Who is a potential car buyer? Auto makers have no clear answer to the question when the age of the customer is in question. Cars and SUV’s are not manufactured with a specific age group in mind.
Auto makers prefer to launch vehicles that appeal to youngsters. Most of the cars on roads are designed for youngsters to get in and out with ease and to drive around with elan. They may be missing the real trend, if recent data is any pointer.
A study commissioned by Ford Motor Co in Europe found that the number of male drivers aged above 65 years has increased 89 percent in 20 years. Female drivers in the same age group increased 21 percent in the same period.
The trend is witnessed in all automobile markets, including the fastest growing China. Auto makers are forced to redesign their products to suit the aged drivers. Yet the change in attitude is at a nascent stage. A design meant for aged drivers will suit the youngsters as well.
Car makers have admitted that they have been ignoring middle-aged and senior drivers. Look at the commercials. All of them are targeted at a young audience, ignoring the fact that the average consumer is getting old. Moreover, seniors have more purchasing power to grab an expensive car.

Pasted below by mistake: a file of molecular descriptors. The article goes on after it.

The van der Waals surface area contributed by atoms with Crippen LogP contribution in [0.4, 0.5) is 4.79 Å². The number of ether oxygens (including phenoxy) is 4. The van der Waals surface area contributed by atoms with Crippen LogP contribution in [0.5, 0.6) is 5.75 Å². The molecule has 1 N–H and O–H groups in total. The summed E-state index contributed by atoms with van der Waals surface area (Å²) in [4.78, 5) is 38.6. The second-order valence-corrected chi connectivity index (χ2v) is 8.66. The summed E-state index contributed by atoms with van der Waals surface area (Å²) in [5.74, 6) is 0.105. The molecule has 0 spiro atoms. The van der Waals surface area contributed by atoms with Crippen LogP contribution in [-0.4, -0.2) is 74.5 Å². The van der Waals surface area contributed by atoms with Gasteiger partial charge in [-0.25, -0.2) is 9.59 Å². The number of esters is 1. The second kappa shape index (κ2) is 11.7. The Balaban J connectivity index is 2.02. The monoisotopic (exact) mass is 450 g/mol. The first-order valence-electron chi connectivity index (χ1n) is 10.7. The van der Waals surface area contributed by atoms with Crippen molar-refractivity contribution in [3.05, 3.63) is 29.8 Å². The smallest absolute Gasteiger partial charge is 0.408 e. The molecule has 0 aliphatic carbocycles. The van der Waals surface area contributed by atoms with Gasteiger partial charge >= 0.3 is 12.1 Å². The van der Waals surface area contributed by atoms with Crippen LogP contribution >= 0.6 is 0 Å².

Japan shows the way
The car makers are waking up to the discrimination related to age. The path was shown by Japanese manufacturer Mazda, which launched its mid-segment MPV M5 with an aged customer group in mind. Two large sliding doors and easy controls are meant for seniors. Even passengers aged above 40 can get in and out of the car without discomfort.
Mazda’s initiative was not surprising since Japan’s population is aging faster than in the United States and Europe. Suzuki WagonR (Vauxhall Agila in some European markets) is another Japanese car that suits the elders.
WagonR owners in India will testify to the comfort the car offers to aged people, particularly to get in and out. The latest model is more comfortable than the previous ones.
Long way to go
The future belongs to the cars which come with visible and audible warnings and night vision features to assist the driver. Just ease of access won’t do anymore.
Here’s a wish list from the aging driver.
High roof, large doors, seats that are elevated when the doors are opened, seats that rotate to allow the passenger to get in and out with ease, dashboard dials large enough to be noticed fast, instrument controls with color coding, large switches, rear-view cameras, a body styling that allows easy parking and emergency call facilities.